• The new VW Golf GTI is one of the most anticipated hot hatches of the year.
• BMW's new 128ti could serve as the most complete rival for the Golf.
• Both front-wheel drive, BMW claims 195kW for its 128ti, whilst VW Golf8 GTi makes 180kW.
• For more motoring stories, go to www.Wheels24.co.za
Since the debut of Golf's GTi, it never had a direct rival from BMW, with good reason. VW's family performance cars have always been front-wheel drive, whilst compact BMWs were rear-wheel drive. But now, that has changed.
The latest chapter in BMW's hatchback performance car story is front-wheel drive.
With official statistics and engineering details confirmed for BMW's 128ti, the inevitable Golf8 GTi comparisons have also started.
Image: BMW Media
Both German hot hatches are front-wheel drive and powered by 2.0-litre turbocharged engines. BMW claims 195kW for its 128ti, whilst VW Golf8 GTi makes 180kW. That immediately cedes a significant peak power advantage to BMW, but VW's Golf GTi has been dominant for decades and is very much the standard for all other hot hatches to be measured by.
What do you think of the new BMW 128ti, or which one of these two German hot hatches would you pick? Please email us your thoughts here.
Heritage versus image
If we unpack the rivalry between the 128ti and GTi, the traditional roles of BMW and VW are inverted.
In most of the market segments that it does business, BMW is an aspirational brand with a deep legacy. If you think four-door performance cars (M5), luxury SUVs (X5) and compact family sedans (3 Series), there is no questioning BMW's credentials.
Image: Volkswagen Media
In the market for hot hatchbacks, things are different. Here VW is unquestionably the brand with more heritage than any other. BMW does have a history in compact family performance cars that predate GTi, with its 2002ti four-seater coupe, but in the front-wheel drive hot hatchback market, BMW is very much the newcomer.
How will BMW attempt to conquer traditional Golf GTi customers, who are amongst the most loyal around? Well, with the promise of a bit more power and purer front-axle driving feedback.
Image: BMW Media
XDS versus a limited-slip diff
Although Audi's S3 and the AMG A45 radically altered the way most hot hatch drivers think about performance and mid-corner traction, the fact remains: most hot hatches are not all-wheel drive. They steer and drive exclusively via their front wheels.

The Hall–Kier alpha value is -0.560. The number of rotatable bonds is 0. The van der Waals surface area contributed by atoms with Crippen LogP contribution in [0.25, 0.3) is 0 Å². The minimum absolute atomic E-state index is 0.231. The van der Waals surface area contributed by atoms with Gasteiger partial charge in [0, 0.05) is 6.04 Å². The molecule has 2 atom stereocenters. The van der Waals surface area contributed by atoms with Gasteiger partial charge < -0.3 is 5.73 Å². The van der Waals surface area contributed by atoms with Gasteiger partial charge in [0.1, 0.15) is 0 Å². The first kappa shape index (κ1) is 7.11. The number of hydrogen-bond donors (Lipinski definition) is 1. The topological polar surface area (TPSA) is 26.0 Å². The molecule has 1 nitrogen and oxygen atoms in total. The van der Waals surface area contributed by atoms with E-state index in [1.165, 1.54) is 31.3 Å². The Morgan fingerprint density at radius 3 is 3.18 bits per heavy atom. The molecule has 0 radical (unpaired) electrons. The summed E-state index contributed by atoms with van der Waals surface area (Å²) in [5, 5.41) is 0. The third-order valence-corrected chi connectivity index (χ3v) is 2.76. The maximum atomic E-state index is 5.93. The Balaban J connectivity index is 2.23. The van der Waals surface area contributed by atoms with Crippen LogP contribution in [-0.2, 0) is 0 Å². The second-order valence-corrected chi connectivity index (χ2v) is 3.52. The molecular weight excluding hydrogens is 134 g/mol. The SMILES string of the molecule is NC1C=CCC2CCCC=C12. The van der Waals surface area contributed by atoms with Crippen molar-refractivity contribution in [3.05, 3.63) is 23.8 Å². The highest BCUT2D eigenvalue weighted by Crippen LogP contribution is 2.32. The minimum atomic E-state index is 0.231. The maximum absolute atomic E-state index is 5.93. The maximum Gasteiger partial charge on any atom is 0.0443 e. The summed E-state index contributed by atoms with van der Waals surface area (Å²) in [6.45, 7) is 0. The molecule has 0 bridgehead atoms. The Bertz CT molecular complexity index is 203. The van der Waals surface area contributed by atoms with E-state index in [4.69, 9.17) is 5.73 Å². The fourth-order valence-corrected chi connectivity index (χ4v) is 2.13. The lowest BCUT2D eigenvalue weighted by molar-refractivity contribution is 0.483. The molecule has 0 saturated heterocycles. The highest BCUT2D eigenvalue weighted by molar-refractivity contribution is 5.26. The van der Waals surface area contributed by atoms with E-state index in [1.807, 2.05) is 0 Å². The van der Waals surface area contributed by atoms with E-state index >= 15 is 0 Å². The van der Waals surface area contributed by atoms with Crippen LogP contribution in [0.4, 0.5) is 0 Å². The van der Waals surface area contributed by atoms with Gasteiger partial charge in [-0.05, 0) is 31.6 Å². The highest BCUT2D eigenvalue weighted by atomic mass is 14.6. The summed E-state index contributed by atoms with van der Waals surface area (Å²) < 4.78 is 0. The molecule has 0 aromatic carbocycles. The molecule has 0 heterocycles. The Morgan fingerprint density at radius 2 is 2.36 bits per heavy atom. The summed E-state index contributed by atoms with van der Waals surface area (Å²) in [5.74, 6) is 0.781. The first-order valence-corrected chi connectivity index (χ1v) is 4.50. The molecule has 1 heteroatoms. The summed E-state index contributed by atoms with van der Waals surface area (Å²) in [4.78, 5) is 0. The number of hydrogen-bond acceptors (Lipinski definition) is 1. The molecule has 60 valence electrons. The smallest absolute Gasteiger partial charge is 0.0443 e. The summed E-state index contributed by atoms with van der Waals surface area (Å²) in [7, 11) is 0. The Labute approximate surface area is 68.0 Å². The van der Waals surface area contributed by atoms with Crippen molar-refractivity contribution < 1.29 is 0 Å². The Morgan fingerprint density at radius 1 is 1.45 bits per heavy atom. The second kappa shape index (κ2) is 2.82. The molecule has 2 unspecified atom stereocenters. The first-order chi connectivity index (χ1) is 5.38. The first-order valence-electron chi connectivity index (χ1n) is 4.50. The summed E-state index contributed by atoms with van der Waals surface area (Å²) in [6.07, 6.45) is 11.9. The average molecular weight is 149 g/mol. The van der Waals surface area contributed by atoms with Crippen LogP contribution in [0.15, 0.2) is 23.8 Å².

VW and Renault have proven masterful in their engineering approach to solving the issue of both driving and steering, through the same two wheels.
Meticulously geared limited-slip differentials, with impeccably calibrated throttle control software, have successfully tamed rising power outputs, in most front-wheel drive vehicles. But those differentials add cost and have no applicability to less powerful variants, of the same hatchback model range.
Image: BMW Media
With VW's massive investment in advanced electronics over the past few years, it is not surprising that the Golf8 GTi does not have a traditional limited-slip differential. It uses an evolution of the XDS system, which effectively is a braking intervention, to trigger an artificial limited-slip differential effect.
The system is remarkably effective, and although it does remarkably reduce the likelihood of torque steer, it also numbs feedback from the front wheels.
Ignore the 15kW power advantage that BMW's 128ti has over Golf8 GTi, for a moment. The more important issue is how those kilowatts are split between the front wheels, when you try and apply most of them, with a great deal of steering lock dialled-in.
BMW has chosen to equip its 128ti with a Torsen limited-slip differential.
This mechanical torque-sensing differential is more traditional in the way it deals with potential torque steer than an ABS-modulated system. The result is a bit more feel from those front wheels and what they are doing. Which might make the difference, for those in the fortunate position to be able to choose between a Golf8 GTi and 128ti, in 2021.